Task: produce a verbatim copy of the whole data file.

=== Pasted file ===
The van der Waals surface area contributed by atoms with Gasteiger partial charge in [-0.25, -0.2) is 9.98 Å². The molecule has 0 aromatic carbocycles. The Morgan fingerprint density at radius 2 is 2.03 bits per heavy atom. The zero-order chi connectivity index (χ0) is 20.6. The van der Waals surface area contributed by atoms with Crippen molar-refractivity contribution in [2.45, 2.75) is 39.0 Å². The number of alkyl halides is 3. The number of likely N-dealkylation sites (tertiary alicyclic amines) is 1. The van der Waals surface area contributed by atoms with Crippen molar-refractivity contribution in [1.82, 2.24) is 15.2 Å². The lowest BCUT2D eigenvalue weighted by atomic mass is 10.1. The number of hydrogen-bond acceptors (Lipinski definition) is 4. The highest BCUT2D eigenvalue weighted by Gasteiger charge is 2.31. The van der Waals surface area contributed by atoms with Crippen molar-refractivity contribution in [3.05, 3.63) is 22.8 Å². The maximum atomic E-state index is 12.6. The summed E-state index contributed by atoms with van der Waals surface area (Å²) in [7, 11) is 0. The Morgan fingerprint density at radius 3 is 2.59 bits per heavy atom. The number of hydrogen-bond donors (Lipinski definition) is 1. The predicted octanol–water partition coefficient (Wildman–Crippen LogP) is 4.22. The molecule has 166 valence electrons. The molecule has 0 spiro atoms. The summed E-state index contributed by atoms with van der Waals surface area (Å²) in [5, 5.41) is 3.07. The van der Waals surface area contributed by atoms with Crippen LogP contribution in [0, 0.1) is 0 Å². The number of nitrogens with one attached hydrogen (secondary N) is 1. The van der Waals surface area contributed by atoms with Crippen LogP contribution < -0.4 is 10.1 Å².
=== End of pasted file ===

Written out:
The van der Waals surface area contributed by atoms with Gasteiger partial charge in [-0.25, -0.2) is 9.98 Å². The molecule has 0 aromatic carbocycles. The Morgan fingerprint density at radius 2 is 2.03 bits per heavy atom. The zero-order chi connectivity index (χ0) is 20.6. The van der Waals surface area contributed by atoms with Crippen molar-refractivity contribution in [2.45, 2.75) is 39.0 Å². The number of alkyl halides is 3. The number of likely N-dealkylation sites (tertiary alicyclic amines) is 1. The van der Waals surface area contributed by atoms with Crippen molar-refractivity contribution in [1.82, 2.24) is 15.2 Å². The lowest BCUT2D eigenvalue weighted by atomic mass is 10.1. The number of hydrogen-bond acceptors (Lipinski definition) is 4. The highest BCUT2D eigenvalue weighted by Gasteiger charge is 2.31. The van der Waals surface area contributed by atoms with Crippen molar-refractivity contribution in [3.05, 3.63) is 22.8 Å². The maximum atomic E-state index is 12.6. The summed E-state index contributed by atoms with van der Waals surface area (Å²) in [7, 11) is 0. The Morgan fingerprint density at radius 3 is 2.59 bits per heavy atom. The number of hydrogen-bond donors (Lipinski definition) is 1. The predicted octanol–water partition coefficient (Wildman–Crippen LogP) is 4.22. The molecule has 166 valence electrons. The molecule has 0 spiro atoms. The summed E-state index contributed by atoms with van der Waals surface area (Å²) in [5, 5.41) is 3.07. The van der Waals surface area contributed by atoms with Crippen LogP contribution in [0, 0.1) is 0 Å². The number of nitrogens with one attached hydrogen (secondary N) is 1. The van der Waals surface area contributed by atoms with Crippen LogP contribution < -0.4 is 10.1 Å².